What is atrial tachycardia?

What is atrial tachycardia?


Atrial tachycardia (AT) is a disorder of fast heart rhythm that begins in the upper chambers of the heart, the left and right atria (1).  AT can start from one area, or focus, in either atrium and is called focal AT.  AT can also arise from multiple different areas of the atria, and is called multifocal AT.  Regardless the mechanism (focal vs. multifocal), the extra early signals that start from the focus/foci spreads centrifugally out to affect the atria and ventricles, and thus speeds up heart rate.  The racing heart may be felt by the patient as palpitations, dizziness, chest pain or lightheadedness, or in some people may be asymptomatic (2).  Occasionally, fast AT seen in younger patients can cause them to pass out.


AT has two unique characteristics that distinguish it from other similar atrial rhythm disorders:  1) they often occur in repetitive short bursts, and 2) AT episodes exhibit “warm up” and “cool down” periods where rate varies at initiation and termination of the arrhythmia (1).  Although short bursts of AT are common, sustained AT is a more rare cause of sustained arrhythmias from the atria (supraventricular tachycardia, SVT).  Of all episodes of SVT encountered by electrophysiologists, AT is the cause only about 5-15% of the time (2-3).  The diagnosis of AT is usually straightforward and starts with a thorough medical history and physical examination.  If the patient is exhibiting AT during the exam, then an electrocardiogram (ECG) may demonstrate a fast heart rhythm consistent with AT.  Cardiologists would recognize AT on the ECG as 1:1 P-QRS coupling, with non-sinus P-wave morphology, and usually long R-P interval.  In other words, there is a specific electrical signature in the atria, that is fast and different from the normal impulse, and which increases the rate of pumping of the ventricles.  It is this increase in rate that causes the symptoms of palpitations and dizziness described above.


If a patient is not exhibiting AT during the medical exam, it may be difficult to diagnose the arrhythmia because the electrical signature cannot be evaluated.  In this case, the electrophysiologist may choose to use a monitoring system to “catch” the AT when it happens.  Holter monitors, wearable loop recorders, and implantable loop recorders are examples of electronic recording devices that are commonly used to capture the electrical signature of the arrhythmia when it naturally happens.  The recorded ECG gives the physician information that may support AT as a potential diagnosis.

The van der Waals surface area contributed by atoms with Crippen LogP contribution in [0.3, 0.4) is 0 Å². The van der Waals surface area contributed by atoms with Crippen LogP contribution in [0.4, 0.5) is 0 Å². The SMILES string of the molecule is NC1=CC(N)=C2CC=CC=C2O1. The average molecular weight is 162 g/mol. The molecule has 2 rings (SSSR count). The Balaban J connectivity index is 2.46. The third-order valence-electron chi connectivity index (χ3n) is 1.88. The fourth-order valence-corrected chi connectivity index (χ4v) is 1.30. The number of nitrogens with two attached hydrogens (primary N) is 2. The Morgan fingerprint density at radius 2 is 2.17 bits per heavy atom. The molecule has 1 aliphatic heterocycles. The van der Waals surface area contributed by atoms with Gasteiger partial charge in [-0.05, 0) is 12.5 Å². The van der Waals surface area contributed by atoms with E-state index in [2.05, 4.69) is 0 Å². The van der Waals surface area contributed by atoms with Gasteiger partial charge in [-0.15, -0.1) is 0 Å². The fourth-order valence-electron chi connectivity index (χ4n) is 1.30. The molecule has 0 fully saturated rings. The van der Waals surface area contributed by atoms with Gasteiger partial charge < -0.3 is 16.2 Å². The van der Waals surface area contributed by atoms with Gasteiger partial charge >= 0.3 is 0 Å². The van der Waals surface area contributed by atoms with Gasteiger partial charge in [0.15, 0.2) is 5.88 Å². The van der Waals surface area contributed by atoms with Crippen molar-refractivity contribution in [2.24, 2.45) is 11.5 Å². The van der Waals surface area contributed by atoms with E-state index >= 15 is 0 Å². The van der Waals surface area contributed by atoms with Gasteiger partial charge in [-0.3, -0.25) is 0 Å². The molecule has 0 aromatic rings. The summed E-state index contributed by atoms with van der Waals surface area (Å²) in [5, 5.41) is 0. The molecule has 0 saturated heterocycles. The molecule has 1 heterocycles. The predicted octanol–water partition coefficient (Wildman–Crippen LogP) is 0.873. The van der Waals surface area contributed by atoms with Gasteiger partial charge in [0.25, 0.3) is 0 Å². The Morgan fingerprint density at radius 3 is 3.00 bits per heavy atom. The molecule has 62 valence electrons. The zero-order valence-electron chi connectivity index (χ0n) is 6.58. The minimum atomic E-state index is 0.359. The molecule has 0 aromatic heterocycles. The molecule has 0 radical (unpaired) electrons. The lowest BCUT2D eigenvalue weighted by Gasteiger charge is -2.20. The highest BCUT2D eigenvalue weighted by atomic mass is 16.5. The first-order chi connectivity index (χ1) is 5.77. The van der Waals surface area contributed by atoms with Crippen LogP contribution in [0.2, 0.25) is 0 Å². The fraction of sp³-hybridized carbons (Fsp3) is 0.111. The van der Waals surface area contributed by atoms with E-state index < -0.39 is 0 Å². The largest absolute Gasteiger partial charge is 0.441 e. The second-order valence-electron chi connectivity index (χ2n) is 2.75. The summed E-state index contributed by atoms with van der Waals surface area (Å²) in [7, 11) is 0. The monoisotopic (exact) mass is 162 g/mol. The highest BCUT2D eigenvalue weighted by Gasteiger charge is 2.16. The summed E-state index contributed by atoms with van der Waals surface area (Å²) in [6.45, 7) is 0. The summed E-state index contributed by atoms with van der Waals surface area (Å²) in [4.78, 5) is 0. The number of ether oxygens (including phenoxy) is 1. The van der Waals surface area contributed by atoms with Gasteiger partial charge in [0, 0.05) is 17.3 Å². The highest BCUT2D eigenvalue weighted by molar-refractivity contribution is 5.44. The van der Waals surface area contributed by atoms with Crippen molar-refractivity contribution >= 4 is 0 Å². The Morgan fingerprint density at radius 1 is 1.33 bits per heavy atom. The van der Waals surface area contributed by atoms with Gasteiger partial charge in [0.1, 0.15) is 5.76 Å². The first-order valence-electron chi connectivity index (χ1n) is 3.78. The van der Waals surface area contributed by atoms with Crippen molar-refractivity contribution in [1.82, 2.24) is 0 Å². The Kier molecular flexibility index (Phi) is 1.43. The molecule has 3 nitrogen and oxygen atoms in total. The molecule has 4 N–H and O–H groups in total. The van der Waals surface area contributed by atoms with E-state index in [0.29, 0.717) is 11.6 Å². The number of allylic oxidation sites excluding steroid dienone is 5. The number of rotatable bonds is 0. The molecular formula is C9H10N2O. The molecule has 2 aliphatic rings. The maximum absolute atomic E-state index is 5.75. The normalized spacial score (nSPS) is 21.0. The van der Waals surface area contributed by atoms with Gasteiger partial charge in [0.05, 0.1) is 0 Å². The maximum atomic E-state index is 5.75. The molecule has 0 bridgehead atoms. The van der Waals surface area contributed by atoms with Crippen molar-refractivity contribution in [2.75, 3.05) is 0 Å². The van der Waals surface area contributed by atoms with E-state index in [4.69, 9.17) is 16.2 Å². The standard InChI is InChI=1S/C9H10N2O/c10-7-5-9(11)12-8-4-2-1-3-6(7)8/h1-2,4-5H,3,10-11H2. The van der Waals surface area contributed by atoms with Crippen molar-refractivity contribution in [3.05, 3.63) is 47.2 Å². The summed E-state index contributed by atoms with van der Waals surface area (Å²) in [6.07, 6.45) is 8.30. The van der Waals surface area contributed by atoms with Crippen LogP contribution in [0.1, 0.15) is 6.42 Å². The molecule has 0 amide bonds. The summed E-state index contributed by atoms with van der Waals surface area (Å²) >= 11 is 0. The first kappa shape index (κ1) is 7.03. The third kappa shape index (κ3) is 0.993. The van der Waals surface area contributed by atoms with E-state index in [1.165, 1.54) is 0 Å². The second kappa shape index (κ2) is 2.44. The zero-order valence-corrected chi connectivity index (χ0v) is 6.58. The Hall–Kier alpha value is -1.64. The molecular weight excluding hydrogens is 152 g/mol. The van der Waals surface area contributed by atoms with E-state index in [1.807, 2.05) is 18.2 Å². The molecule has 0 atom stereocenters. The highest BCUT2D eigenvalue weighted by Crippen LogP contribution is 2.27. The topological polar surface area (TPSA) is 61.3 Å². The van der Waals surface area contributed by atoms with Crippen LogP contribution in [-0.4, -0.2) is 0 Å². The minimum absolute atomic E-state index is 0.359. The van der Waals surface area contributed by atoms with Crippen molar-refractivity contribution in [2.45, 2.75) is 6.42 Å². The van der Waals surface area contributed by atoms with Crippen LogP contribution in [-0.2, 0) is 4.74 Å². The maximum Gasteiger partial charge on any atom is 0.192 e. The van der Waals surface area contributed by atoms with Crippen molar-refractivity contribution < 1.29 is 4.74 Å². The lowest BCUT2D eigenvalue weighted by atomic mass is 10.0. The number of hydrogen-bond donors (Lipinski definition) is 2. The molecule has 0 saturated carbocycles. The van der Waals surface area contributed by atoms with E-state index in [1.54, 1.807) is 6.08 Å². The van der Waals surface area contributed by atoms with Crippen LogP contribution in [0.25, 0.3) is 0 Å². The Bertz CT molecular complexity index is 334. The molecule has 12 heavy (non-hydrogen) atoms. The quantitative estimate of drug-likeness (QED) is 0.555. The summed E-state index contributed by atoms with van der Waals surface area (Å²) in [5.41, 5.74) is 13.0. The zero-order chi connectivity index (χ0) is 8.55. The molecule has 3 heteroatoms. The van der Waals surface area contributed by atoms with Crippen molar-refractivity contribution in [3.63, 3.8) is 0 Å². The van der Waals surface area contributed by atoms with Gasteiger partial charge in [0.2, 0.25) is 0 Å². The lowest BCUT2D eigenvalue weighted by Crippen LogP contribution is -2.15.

Sometimes, however, the arrhythmia may be so fast, that it is difficult to tell if AT or another SVT may be the cause of the arrhythmia.  In this case, an electrophysiology (EP) study may be performed to evaluate the cause and location of the arrhythmia, and during the same procedure, catheter ablation may be used to ablate the area(s) involved (4-6).  In fact, the primary treatment for sustained AT unresponsive to medications is catheter ablation, because medications and maneuvers to neurologically modify heart rhythm (such as vagal maneuvers) are often inadequate to completely suppress the arrhythmia (3, 5-7).    Catheter ablation of focal AT is highly effective with success rates usually in the 85-90% range, and with few complications (4).  Potential complications are extremely rare but do include those standard with radiofrequency ablation:  bleeding, pain, damage to heart and vessels, bleeding/effusion around the heart, damage to surrounding structures including the esophagus, and very rarely death.  Again, the advantage of radiofrequency ablation of focal AT is the targeted approach to the focus, or origin, of the arrhythmia and the high efficacy of the catheter-based treatment; patients should weigh the benefits and risks of ablation with their EP doctor prior to making any decisions re: treatment of ATs.  Finally, it is important to remember that AT is not generally a life-threatening disorder, however it does cause significant discomfort in some, and can worsen the risk of developing heart failure if it is particularly prolonged or sustained.  Thus, treatment is primarily for prevention of symptoms that are persistent and bothersome despite medications.



1. Link MS.  Evaluation and Initial Treatment of Supraventricular Tachycardia.  N Engl J Med. 2012 Oct 11;367(15):1438-48.

2. Roberts-Thomson KC, Kistler PM, Kalman JM.  Focal Atrial Tachycardia I:  Clinical Features, Diagnosis, Mechanisms, and Anatomic Location.  Pacing Clin Electrophysiol. 2006 Jun;29(6):643-52.

3. Roberts-Thomson KC, Kistler PM, Kalman JM.  Focal Atrial Tachycardia II:  Management.  Pacing Clin Electrophysiol. 2006 Jul;29(7):769-78.

4.  Lee G, Sanders P, Kalman JM.  Catheter ablation of atrial arrhythmias: state of the art.  Lancet. 2012 Oct 27;380(9852):1509-19.

5.  Rosso R, Kistler PM.  Focal Atrial Tachycardia.  Heart. 2010 Feb;96(3):181-5.

6. Shen MJ, Choi EK, Tan AY, Lin SF, Fishbein MC, Chen LS, Chen PS.  Neural Mechanisms of Atrial Arrhythmias.  Nat Rev Cardiol. 2011 Sep 27;9(1):30-9.

7. Blomström-Lundqvist C et al.  ACC/AHA/ESC guidelines for the management of patients with supraventricular arrhythmias- Executive Summary.  J Am Coll Cardiol. 2003 Oct 15;42(8):1493-531. Review.



Disclaimer    © 2015 www.markmccauleymd.com.  All rights served.